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Book ‘em
The author of a new book on New Orleans schools got a start in Milwaukee. And two Journal Sentinel reporters write a book on the Act 10 controversies.

Sarah Carr spent five years covering education for the Milwaukee Journal Sentinel before an itch for change took her to New Orleans, where she covered the same beat for the Times Picayune. It was a unique opportunity. One result of the devastation of Hurricane Katrina on the fabric of the city was a controversial decision that converted the entire New Orleans school system into a massive experiment with charter schools and school choice.

Carr’s time in Milwaukee, a city on the leading edge of the movement for private school vouchers and expanding charter schools, turned out to be especially apt. She came here in 2002 after getting a master’s degree at Columbia University, where she wrote about New York City schools and fell in love with the subject. “I didn’t know at the time what a fascinating place it would be to write about education,” Carr says of Milwaukee.

A decade later, digging into the beat in New Orleans led her to write Hope Against Hope (Bloomsbury, 316 pp.), which came out last month. Carr will be back in town March 19 and 20 to discuss the book at 7 p.m. Tuesday night at Boswell Book Company, 2559 N. Downer Ave, and Wednesday at Marquette University. Carr chronicles a year in the lives of three very different actors in the New Orleans system: a 14-year-old girl enrolled at a KIPP charter school, a Harvard grad recruited for Teach for America, and the principal of a re-opened school.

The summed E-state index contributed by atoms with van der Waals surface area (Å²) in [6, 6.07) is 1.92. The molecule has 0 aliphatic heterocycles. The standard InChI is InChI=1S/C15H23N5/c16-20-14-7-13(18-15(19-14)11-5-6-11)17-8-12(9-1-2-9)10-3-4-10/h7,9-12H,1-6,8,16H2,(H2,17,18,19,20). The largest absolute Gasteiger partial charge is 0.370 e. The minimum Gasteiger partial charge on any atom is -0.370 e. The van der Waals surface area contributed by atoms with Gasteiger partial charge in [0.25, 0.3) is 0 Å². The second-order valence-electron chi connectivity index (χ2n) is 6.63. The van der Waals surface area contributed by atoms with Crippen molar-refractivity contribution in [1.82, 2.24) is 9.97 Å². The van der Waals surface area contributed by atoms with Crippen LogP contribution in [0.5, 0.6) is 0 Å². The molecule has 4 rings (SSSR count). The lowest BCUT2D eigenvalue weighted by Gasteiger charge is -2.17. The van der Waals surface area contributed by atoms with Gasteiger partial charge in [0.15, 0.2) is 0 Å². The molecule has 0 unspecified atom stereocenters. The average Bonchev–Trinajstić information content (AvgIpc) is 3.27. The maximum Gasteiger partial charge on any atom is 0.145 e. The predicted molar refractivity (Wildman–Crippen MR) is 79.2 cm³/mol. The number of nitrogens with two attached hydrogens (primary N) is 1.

The approach gave her a degree of  intimacy not normally available. “It was a lot more invasive into people's lives than when you just go interview them for an hour,” says Carr. “I was really grateful for how open the people I followed were to letting me shadow them around.”

Watching outside media “parachute in” to cover the New Orleans schools reinforced for her the importance of being grounded in a community over time to get a fuller picture and reduce the risk of being misled by actors with a vested interest. Carr says the book allowed her to bring her own analysis to the topic, although she doesn’t make an argument directly for or against charter schools or Teach for America, both of which have vocal supporters as well as detractors.*

“When it comes to writing about highly politicized education issues,” Carr says, “my time in Milwaukee made me very suspicious of the extremes in the debate.”

Two diametrically opposed narratives about school choice get the most attention, she says: One, that school choice freed parents, children and even schools to excel; the other, that school choice did nothing but hurt poor families. “Too much education journalism focuses on quoting the extremes that perpetuated the two narratives,” instead of exploring the more subtle and complex reality that lies somewhere between them, Carr says.